Tuesday, August 4, 2009

Contemporary DC

In the September Issue of Metropolitan Home magazine, the house of the month is located in my favorite DC neighborhood, Kalorama. The house is from the turn of the last century, 1912, and the couple wanted a more updated interior and turned to architect Gokhan Avcioglu and local designer Lori Graham to turn this into a more liveable, contemporary space.I love the architectural sofa that Lori designed, Camus, which I assume is named after her dog! Make sure to check out this issue when it hits newsstands August 11 for some other great articles, including an article about a new, inventive restaurant in Seattle from chef Matt Dillon!
Photograph of living room by Erik Johnson for Metropolitan Home, September 2009.

5 comments:

Zelda said...

ho Dear ! even the cat is purple :-) lovely

VictoriaArt said...

That is so nice, I like the coolness and the truly modern look!
Anyway, most of the colors are my favorites, sage, white and purple, chocolate brown, just delightful!
I love the mirror, gives a feel like a door way, but muted, so nice.
Well I am back and have so much fun looking up all my bloger friends!
Good to see you!!!
Victoria

magnaverde said...

I like that sofa too, and I like the calm willow-leaf green. Just because that color has been overused--and badly used--by a lot of people in the last decade, that's no reason to avoid it, and it may actually be a good reason to use it--to show the rest of us how to do it right. I mean, it's not the color's fault that Martha Stewart wannabes went crazy with it for a while. Anyway, the green's nice & the basics of this room look good, although curling up with a good book in front of that fire wouldn't be that great, not, at least if you wanna actually read the book. Not after dark, anyway. But that's not what spoils this room for me--the apparent lack of lighting: after all, maybe these folks don't read.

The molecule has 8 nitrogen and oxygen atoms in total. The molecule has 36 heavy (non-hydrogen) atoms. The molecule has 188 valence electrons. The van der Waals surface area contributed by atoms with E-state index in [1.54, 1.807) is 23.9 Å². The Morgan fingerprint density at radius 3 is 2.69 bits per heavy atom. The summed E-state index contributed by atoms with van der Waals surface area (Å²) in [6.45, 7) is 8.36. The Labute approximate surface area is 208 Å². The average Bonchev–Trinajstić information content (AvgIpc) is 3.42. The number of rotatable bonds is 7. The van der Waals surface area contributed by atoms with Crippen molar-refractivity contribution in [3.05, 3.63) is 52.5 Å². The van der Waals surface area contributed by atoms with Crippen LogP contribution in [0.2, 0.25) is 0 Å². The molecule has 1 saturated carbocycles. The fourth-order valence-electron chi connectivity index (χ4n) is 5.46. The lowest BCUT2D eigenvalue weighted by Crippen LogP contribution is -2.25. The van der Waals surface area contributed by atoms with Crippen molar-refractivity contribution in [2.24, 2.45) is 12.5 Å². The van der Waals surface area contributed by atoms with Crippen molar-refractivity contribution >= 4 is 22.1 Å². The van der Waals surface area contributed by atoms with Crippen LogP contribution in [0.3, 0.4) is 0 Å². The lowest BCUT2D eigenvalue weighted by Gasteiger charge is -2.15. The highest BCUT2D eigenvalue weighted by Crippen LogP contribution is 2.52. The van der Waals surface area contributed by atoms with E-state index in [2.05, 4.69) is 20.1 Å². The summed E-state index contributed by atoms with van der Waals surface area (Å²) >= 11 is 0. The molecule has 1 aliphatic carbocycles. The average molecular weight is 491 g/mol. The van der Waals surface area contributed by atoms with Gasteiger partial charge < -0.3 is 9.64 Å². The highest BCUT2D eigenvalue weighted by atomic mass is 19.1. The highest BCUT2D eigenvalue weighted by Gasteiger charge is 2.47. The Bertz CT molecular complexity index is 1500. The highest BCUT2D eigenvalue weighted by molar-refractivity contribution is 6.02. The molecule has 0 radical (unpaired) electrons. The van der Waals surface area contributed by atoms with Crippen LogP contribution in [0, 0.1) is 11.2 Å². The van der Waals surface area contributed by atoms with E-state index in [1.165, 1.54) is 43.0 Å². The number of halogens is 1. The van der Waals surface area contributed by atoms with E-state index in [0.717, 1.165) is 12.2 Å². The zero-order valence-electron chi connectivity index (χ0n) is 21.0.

No, here's what's bothering me: the calculated precision of the placement of all those purple accents. They're stiff & mechanical, like they were plotted by a GPS device, rather than by a designer with a sensitive eye, and rather than acting as a delightful surprise in an otherwise monochromatic scheme, they make the room jumpy & hyperactive. It's like a connect-the-dots color scheme. Counting the cat, there are seven purple things scattered around(eight if that diptych is actually two paintings), way more than any room this size needs. And those are just the ones we see in the picture. What's on the other side of the room? Anyway, if three purple things--maybe four--were to go away, it would be a big improvement. Don't get me wrong: I have nothing against purple. In fact, the great John Saladino made his name with prettified color combinations just like this, but he kept the touch light & graceful. Sometimes, the hardest thing is knowing when to stop.

magnaverde said...

I like that sofa too, and I like the calm willow-leaf green. Just because that color has been overused--and badly used--by a lot of people in the last decade, that's no reason to avoid it, and it may actually be a good reason to use it--to show the rest of us how to do it right. I mean, it's not the color's fault that Martha Stewart wannabes went crazy with it for a while. Anyway, the green's nice & the basics of this room look good, although curling up with a good book in front of that fire wouldn't be that great, not, at least if you wanna actually read the book. Not after dark, anyway. But that's not what spoils this room for me--the apparent lack of lighting: after all, maybe these folks don't read.

No, here's what's bothering me: the calculated precision of the placement of all those purple accents. They're stiff & mechanical, like they were plotted by a GPS device, rather than by a designer with a sensitive eye, and rather than acting as a delightful surprise in an otherwise monochromatic scheme, they make the room jumpy & hyperactive. It's like a connect-the-dots color scheme. Counting the cat, there are seven purple things scattered around(eight if that diptych is actually two paintings), way more than any room this size needs. And those are just the ones we see in the picture. What's on the other side of the room? Anyway, if three purple things--maybe four--were to go away, it would be a big improvement. Don't get me wrong: I have nothing against purple. In fact, the great John Saladino made his name with prettified color combinations just like this, but he kept the touch light & graceful. Sometimes, the hardest thing is knowing when to stop.

August 4, 2009 8:00 PM

thomas said...

this magazine is sitting on my table along with the other magazines i hope to flip through soon-thanks for the little push!